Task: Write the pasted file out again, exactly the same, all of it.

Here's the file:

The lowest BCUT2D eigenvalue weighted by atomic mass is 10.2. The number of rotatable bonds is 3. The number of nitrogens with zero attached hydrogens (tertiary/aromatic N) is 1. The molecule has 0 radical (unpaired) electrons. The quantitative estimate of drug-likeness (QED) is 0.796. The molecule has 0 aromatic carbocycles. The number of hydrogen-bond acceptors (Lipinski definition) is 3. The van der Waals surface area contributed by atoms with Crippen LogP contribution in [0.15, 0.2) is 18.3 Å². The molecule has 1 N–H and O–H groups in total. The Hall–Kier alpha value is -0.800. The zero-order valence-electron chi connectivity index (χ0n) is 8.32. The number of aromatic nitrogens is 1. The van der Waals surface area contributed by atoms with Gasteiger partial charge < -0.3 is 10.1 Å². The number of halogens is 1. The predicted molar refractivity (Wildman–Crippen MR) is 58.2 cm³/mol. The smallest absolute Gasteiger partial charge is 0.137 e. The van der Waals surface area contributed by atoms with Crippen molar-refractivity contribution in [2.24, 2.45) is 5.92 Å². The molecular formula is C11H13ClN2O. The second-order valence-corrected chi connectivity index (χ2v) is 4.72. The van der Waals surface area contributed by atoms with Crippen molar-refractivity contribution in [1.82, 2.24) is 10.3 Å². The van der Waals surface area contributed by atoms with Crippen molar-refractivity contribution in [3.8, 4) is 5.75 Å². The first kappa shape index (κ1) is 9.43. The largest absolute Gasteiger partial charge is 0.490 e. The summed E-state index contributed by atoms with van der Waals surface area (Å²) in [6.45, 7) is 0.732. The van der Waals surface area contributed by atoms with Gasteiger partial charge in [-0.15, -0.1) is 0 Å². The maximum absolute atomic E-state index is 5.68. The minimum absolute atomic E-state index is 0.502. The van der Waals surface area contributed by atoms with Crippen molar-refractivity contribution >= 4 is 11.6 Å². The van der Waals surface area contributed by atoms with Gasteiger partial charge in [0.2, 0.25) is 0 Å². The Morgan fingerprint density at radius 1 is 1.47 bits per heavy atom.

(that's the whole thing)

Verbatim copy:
The lowest BCUT2D eigenvalue weighted by atomic mass is 10.2. The number of rotatable bonds is 3. The number of nitrogens with zero attached hydrogens (tertiary/aromatic N) is 1. The molecule has 0 radical (unpaired) electrons. The quantitative estimate of drug-likeness (QED) is 0.796. The molecule has 0 aromatic carbocycles. The number of hydrogen-bond acceptors (Lipinski definition) is 3. The van der Waals surface area contributed by atoms with Crippen LogP contribution in [0.15, 0.2) is 18.3 Å². The molecule has 1 N–H and O–H groups in total. The Hall–Kier alpha value is -0.800. The zero-order valence-electron chi connectivity index (χ0n) is 8.32. The number of aromatic nitrogens is 1. The van der Waals surface area contributed by atoms with Gasteiger partial charge < -0.3 is 10.1 Å². The number of halogens is 1. The predicted molar refractivity (Wildman–Crippen MR) is 58.2 cm³/mol. The smallest absolute Gasteiger partial charge is 0.137 e. The van der Waals surface area contributed by atoms with Crippen molar-refractivity contribution in [2.24, 2.45) is 5.92 Å². The molecular formula is C11H13ClN2O. The second-order valence-corrected chi connectivity index (χ2v) is 4.72. The van der Waals surface area contributed by atoms with Crippen molar-refractivity contribution in [1.82, 2.24) is 10.3 Å². The van der Waals surface area contributed by atoms with Crippen molar-refractivity contribution in [3.8, 4) is 5.75 Å². The first kappa shape index (κ1) is 9.43. The largest absolute Gasteiger partial charge is 0.490 e. The summed E-state index contributed by atoms with van der Waals surface area (Å²) in [6.45, 7) is 0.732. The van der Waals surface area contributed by atoms with Gasteiger partial charge in [-0.15, -0.1) is 0 Å². The maximum absolute atomic E-state index is 5.68. The minimum absolute atomic E-state index is 0.502. The van der Waals surface area contributed by atoms with Crippen molar-refractivity contribution >= 4 is 11.6 Å². The van der Waals surface area contributed by atoms with Gasteiger partial charge in [0.2, 0.25) is 0 Å². The Morgan fingerprint density at radius 1 is 1.47 bits per heavy atom.